A love for guns leaves Pistorius in a race for life
Oscar Pistorius, the double-amputee sprinter dubbed the Blade Runner, was charged on Thursday in the Valentine's Day slaying of his girlfriend at his upscale home in South Africa, a shocking twist to one of the feel-good stories of last summer's Olympics.
Pistorius buried his face in the hood of his workout jacket as officers escorted him from a police station after his arrest in the shooting death of Reeva Steenkamp, a 30-year-old model who had spoken out on Twitter against rape and abuse of women.
Police said she was shot four times in the pre-dawn hours at Pistorius' villa in a gated community in the capital, Pretoria. Officers found a 9 mm pistol inside the home and arrested Pistorius on a murder charge.
What sparked the shooting remained unclear, but police said they had received calls in the past about domestic altercations at the home of the 26-year-old athlete, who has spoken publicly about his love of firearms.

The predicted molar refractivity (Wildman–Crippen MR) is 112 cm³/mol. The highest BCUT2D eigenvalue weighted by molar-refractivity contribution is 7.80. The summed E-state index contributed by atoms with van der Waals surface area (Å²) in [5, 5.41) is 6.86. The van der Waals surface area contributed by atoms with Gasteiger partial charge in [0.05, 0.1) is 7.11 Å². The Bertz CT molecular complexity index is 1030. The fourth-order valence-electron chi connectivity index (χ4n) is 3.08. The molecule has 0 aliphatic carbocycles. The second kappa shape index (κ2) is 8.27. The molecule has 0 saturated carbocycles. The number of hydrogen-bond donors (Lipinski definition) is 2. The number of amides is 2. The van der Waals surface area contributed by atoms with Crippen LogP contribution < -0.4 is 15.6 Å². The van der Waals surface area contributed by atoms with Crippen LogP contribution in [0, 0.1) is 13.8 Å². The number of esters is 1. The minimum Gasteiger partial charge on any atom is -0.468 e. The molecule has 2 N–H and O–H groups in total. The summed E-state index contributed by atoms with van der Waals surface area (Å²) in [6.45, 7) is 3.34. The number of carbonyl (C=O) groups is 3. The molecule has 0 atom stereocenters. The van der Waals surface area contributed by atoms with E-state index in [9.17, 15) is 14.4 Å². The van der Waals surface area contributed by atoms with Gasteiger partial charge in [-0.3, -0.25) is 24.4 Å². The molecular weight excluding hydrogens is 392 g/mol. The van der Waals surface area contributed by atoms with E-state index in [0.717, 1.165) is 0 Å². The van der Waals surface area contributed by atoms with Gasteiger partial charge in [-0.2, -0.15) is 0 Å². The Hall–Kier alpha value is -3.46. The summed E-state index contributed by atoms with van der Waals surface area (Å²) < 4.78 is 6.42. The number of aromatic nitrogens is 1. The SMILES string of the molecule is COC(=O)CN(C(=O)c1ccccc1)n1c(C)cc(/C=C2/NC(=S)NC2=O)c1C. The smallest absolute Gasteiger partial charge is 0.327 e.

A police spokeswoman, Brigadier Denise Beukes, said the incidents included "allegations of a domestic nature."
Pistorius made history in the London Games when he became the first double-amputee track athlete to compete in the Olympics. He didn't win a medal but did make the semifinals of the 400 meters and became an international star.
Pistorius has had troubles in the past in his personal life, which often featured fast cars, cage fighters and women.
But Pistorius isn't the only hero to turn into villain, in the eyes of the public, here we take a look at some other superstars that have lost their reputation over scandals.
Text and Images: Agencies
Image: In this Nov. 4, 2012 photo, South African Olympic athlete Oscar Pistorius and Reeva Steenkamp, believed to be his girlfriend, at an awards ceremony, in Johannesburg, South Africa.